"We live in a world where people believe compromise is a dirty word," Christie said. "We all have principles that we want to stand up and fight for. But then I believe the obligation of anyone who is the governor of a state, or those members of the legislature elected by their constituents, they have an obligation to sit in a room around the table and advance the interests of the people who gave them these jobs in the first place."
The decision to hold Tuesday's event in Union City, just across the Hudson River from Manhattan, was freighted with finely-tuned political symbolism: The city's mayor, a Democrat, endorsed the governor's re-election bid last year. Union City is more than 80% Hispanic and voted overwhelming for President Obama in 2012, but Christie carried the city last November over his Democratic opponent, little known state lawmaker Barbara Buono.
The governor chuckled when Martin Perez, the president of the Latino Leadership Alliance of New Jersey, a coalition of Latino community leaders from around the state, mistakenly introduced him Christie as "the governor of Puerto Rico." Perez said he had pressed three successive administrations to pass the tuition bill, but his advocacy fell on deaf ears.
"Finally we have governor who made a commitment to us," he said. "The good thing about this governor is that when he makes his commitment, you have to understand that he will deliver the goods."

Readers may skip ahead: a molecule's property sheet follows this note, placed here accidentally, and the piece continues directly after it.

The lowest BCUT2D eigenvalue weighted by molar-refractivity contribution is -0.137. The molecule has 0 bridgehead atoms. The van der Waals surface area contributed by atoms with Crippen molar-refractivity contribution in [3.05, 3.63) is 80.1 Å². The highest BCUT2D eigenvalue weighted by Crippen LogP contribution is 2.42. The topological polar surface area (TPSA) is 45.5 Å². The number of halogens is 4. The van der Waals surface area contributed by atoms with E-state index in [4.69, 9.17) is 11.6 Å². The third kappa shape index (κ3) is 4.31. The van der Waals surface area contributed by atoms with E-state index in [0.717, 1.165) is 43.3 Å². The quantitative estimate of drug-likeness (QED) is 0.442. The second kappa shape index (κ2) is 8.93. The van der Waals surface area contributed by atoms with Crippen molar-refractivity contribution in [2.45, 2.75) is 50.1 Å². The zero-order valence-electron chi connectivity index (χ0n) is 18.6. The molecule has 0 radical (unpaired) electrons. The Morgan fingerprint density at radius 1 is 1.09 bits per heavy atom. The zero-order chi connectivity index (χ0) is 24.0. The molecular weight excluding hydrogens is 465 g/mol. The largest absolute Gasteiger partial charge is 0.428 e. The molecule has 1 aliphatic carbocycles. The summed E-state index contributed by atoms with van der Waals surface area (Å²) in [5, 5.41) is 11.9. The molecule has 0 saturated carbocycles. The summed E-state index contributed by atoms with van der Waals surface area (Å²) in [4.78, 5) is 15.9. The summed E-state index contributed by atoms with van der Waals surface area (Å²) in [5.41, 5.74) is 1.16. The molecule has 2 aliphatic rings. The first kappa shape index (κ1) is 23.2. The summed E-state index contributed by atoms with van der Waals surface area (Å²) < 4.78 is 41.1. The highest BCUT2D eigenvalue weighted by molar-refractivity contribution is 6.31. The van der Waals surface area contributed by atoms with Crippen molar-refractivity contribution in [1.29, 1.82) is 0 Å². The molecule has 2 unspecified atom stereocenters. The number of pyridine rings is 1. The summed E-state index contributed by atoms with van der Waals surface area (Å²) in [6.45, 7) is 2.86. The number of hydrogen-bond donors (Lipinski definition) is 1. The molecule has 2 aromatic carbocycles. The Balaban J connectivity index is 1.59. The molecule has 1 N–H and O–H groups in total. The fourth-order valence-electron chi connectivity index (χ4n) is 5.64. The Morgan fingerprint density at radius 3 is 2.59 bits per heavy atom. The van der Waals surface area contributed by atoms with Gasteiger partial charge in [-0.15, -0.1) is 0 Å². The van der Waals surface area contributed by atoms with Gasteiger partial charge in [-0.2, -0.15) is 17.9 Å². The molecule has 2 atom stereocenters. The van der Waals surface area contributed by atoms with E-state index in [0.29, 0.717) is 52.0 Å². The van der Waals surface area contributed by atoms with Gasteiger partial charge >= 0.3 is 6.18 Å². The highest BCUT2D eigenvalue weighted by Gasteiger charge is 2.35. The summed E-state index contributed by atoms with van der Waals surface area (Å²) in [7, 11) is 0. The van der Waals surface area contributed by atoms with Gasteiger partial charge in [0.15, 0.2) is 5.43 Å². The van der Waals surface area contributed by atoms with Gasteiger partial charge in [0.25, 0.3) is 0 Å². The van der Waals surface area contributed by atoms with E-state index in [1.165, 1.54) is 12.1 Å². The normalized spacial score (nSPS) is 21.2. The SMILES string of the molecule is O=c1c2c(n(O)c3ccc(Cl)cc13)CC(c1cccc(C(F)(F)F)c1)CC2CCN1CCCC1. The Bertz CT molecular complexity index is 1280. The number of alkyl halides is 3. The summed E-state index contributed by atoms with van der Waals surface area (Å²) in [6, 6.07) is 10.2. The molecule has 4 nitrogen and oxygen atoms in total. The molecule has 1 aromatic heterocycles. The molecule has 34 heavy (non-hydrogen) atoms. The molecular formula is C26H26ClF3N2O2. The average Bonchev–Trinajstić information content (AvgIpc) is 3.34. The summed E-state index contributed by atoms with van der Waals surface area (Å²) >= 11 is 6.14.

Christie applauded when Perez called on the United States Congress to "follow the example of New Jersey" and pass immigration reform this year. A comprehensive bipartisan immigration overhaul passed the Democratic controlled Senate last summer but ran into a brick wall in the GOP-run House, though Speaker John Boehner has signaled that he may try to pass a series of smaller-scale reform bills.
Christie's decision to extend financial assistance to undocumented immigrants could be met with hostility by conservative activists in the primary and caucus states that shape the Republican presidential nominating process. During the Republican primary fight of 2012, Texas Gov. Rick Perry's support cratered when he forcefully defended his own state's version of the DREAM Act and suggested that critics of that bipartisan tuition bill did not "have a heart."
There is evidence to suggest, however, that early state Republicans are not as opposed to immigration reform as conventional wisdom suggests. In December 2011, in the final weeks before the Iowa caucuses, a New York Times/CBS News poll, only a fraction of Iowa Republicans ranked illegal immigration as the issue most important factoring into their vote.
Meanwhile, a full 62% of Iowa Republicans said they would be willing to back a candidate who did not share their views on immigration. Perry and Newt Gingrich, each of whom staked out more moderate positions on the issue during their campaigns, earned more support on the issue in Iowa than eventual GOP nominee Mitt Romney, who took a harder-line on immigration and went on to lose the national Hispanic vote badly to President Obama.